Instructors interested in enhancing their instructional effectiveness should research and begin using specific ways to enhance immediacy behaviors in classes, regardless of the instructional medium. Face-face classes are easiest to practice immediate behaviors due to the instant reinforcement of feedback from students and the use of nonverbal immediate behaviors. Suggestions presented in this paper offer a good start. Faculty may also contact related academic departments (e.g., Communication Studies or Psychology) or faculty training groups to sponsor instructional immediacy training similar to the program noted by Jensen (1999).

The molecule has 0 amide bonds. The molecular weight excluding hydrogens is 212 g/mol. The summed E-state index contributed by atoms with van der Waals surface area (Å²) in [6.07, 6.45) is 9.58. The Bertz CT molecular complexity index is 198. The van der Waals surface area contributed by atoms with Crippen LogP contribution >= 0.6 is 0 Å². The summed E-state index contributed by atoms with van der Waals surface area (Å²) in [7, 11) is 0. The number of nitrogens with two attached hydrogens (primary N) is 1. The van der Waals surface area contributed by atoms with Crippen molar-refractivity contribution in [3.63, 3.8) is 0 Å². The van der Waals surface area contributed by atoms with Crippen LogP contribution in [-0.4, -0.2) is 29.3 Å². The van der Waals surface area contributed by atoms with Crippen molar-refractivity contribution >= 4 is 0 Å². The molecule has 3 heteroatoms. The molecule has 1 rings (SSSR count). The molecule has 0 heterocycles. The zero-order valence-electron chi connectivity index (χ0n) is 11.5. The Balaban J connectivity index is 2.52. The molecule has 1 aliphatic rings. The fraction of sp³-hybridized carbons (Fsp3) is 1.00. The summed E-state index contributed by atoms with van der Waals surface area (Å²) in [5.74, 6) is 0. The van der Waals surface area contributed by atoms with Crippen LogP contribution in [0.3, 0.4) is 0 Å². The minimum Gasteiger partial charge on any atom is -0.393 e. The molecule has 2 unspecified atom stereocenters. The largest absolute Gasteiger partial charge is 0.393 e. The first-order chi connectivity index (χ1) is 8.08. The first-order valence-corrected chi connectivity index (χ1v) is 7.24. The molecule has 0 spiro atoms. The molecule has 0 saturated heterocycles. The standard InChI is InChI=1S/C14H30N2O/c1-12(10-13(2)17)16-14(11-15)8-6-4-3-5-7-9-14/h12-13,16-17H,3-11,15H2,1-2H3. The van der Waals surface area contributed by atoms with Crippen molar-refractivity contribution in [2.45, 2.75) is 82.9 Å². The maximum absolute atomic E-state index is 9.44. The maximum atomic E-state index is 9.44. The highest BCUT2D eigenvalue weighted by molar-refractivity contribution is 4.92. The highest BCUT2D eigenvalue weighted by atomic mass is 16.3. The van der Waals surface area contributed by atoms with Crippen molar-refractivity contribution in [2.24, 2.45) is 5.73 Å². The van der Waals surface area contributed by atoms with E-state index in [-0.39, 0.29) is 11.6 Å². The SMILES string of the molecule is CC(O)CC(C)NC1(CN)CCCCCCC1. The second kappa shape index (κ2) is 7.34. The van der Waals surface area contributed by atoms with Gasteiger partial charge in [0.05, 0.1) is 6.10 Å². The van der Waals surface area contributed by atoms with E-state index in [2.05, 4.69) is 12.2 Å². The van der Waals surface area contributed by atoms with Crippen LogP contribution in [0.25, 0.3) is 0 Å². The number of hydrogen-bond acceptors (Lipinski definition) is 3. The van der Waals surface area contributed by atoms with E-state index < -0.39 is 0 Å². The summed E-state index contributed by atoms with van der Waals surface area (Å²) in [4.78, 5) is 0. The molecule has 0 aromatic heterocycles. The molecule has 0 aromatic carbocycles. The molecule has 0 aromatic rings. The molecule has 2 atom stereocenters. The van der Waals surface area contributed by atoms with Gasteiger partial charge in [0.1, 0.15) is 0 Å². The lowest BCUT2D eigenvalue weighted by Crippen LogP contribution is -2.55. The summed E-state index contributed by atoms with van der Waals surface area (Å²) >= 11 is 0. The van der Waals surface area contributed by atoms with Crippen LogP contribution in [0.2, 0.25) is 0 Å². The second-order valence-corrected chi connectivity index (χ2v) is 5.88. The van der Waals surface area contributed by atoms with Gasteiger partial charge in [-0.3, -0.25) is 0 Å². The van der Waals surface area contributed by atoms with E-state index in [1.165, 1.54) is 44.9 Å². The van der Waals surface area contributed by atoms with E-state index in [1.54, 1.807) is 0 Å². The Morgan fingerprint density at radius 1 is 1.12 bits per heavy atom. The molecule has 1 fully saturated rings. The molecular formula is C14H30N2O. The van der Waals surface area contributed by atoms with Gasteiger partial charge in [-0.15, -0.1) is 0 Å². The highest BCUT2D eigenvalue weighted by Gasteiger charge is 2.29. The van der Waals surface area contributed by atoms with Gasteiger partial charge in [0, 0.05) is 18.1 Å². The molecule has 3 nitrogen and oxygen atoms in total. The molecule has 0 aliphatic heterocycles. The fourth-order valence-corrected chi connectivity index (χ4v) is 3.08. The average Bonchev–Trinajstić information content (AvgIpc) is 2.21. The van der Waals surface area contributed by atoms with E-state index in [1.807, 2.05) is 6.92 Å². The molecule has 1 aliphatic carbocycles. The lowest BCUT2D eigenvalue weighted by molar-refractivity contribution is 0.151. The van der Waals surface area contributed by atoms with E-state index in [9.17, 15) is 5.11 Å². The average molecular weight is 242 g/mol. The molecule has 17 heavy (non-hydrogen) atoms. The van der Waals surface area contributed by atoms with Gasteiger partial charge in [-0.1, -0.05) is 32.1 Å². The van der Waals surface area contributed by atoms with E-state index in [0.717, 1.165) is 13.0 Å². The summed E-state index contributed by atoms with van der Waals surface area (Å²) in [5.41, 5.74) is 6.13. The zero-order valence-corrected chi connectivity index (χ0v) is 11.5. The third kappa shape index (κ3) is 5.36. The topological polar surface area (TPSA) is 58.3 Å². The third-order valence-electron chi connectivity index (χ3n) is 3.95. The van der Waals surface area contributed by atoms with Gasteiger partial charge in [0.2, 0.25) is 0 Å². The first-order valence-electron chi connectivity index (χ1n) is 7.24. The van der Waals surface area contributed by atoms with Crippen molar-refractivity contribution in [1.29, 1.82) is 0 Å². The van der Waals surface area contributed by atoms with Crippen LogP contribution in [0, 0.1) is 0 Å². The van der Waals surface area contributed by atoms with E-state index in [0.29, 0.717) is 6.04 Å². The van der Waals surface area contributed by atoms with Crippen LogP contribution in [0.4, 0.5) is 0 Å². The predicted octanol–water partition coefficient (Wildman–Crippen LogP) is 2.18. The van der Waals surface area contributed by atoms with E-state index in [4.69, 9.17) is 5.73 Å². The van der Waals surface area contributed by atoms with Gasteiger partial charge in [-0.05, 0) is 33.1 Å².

Several resources are available for faculty and distance learning administrators interested in learning about or applying the Chickering & Gamson’s (1987) Seven Principles. The Center for Distributed Learning (CDL) at the University of North Texas extended the Graham et al. (2001) strategies to specific tools within WebCT, the platform used to support UNT’s web-based classes. Faculty involved in the CDL’s Excellence in Teaching Online (ETO) sessions learn how to apply the Seven Principles to online teaching and course development following the Graham, et al. (2001) guidelines (WebCT Participant Guide 2000). Additional resources can be located in the American Association of Higher Education Bulletin (AAHE) and the New Directions for Teaching and Learning journal, both cited at the end of this article.